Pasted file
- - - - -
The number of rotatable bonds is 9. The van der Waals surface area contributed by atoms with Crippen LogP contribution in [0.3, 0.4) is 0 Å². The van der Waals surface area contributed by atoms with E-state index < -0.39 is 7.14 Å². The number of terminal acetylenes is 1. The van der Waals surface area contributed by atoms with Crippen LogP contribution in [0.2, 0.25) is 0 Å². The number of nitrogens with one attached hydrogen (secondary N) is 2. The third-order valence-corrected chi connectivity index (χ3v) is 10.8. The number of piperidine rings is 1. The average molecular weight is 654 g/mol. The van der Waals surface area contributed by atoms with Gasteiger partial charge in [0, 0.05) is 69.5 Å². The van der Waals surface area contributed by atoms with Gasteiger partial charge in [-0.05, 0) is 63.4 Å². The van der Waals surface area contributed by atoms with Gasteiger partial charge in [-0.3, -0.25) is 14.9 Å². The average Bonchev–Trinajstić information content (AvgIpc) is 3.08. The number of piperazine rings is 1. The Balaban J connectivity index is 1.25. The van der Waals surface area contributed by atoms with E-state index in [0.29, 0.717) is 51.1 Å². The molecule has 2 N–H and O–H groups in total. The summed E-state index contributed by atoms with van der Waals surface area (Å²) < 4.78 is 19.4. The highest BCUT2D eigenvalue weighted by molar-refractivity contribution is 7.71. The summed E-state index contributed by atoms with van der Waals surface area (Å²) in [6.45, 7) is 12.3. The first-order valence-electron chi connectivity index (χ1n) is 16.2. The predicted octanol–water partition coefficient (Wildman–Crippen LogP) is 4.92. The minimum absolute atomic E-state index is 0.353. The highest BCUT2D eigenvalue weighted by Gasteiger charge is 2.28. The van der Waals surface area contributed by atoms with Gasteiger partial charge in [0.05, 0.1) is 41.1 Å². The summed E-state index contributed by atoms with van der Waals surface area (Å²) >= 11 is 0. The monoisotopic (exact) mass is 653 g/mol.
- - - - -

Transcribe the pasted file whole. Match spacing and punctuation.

The number of rotatable bonds is 9. The van der Waals surface area contributed by atoms with Crippen LogP contribution in [0.3, 0.4) is 0 Å². The van der Waals surface area contributed by atoms with E-state index < -0.39 is 7.14 Å². The number of terminal acetylenes is 1. The van der Waals surface area contributed by atoms with Crippen LogP contribution in [0.2, 0.25) is 0 Å². The number of nitrogens with one attached hydrogen (secondary N) is 2. The third-order valence-corrected chi connectivity index (χ3v) is 10.8. The number of piperidine rings is 1. The average molecular weight is 654 g/mol. The van der Waals surface area contributed by atoms with Gasteiger partial charge in [0, 0.05) is 69.5 Å². The van der Waals surface area contributed by atoms with Gasteiger partial charge in [-0.05, 0) is 63.4 Å². The van der Waals surface area contributed by atoms with Gasteiger partial charge in [-0.3, -0.25) is 14.9 Å². The average Bonchev–Trinajstić information content (AvgIpc) is 3.08. The number of piperazine rings is 1. The Balaban J connectivity index is 1.25. The van der Waals surface area contributed by atoms with E-state index in [0.29, 0.717) is 51.1 Å². The molecule has 2 N–H and O–H groups in total. The summed E-state index contributed by atoms with van der Waals surface area (Å²) < 4.78 is 19.4. The highest BCUT2D eigenvalue weighted by molar-refractivity contribution is 7.71. The summed E-state index contributed by atoms with van der Waals surface area (Å²) in [6.45, 7) is 12.3. The first-order valence-electron chi connectivity index (χ1n) is 16.2. The predicted octanol–water partition coefficient (Wildman–Crippen LogP) is 4.92. The minimum absolute atomic E-state index is 0.353. The highest BCUT2D eigenvalue weighted by Gasteiger charge is 2.28. The van der Waals surface area contributed by atoms with Gasteiger partial charge in [0.05, 0.1) is 41.1 Å². The summed E-state index contributed by atoms with van der Waals surface area (Å²) >= 11 is 0. The monoisotopic (exact) mass is 653 g/mol.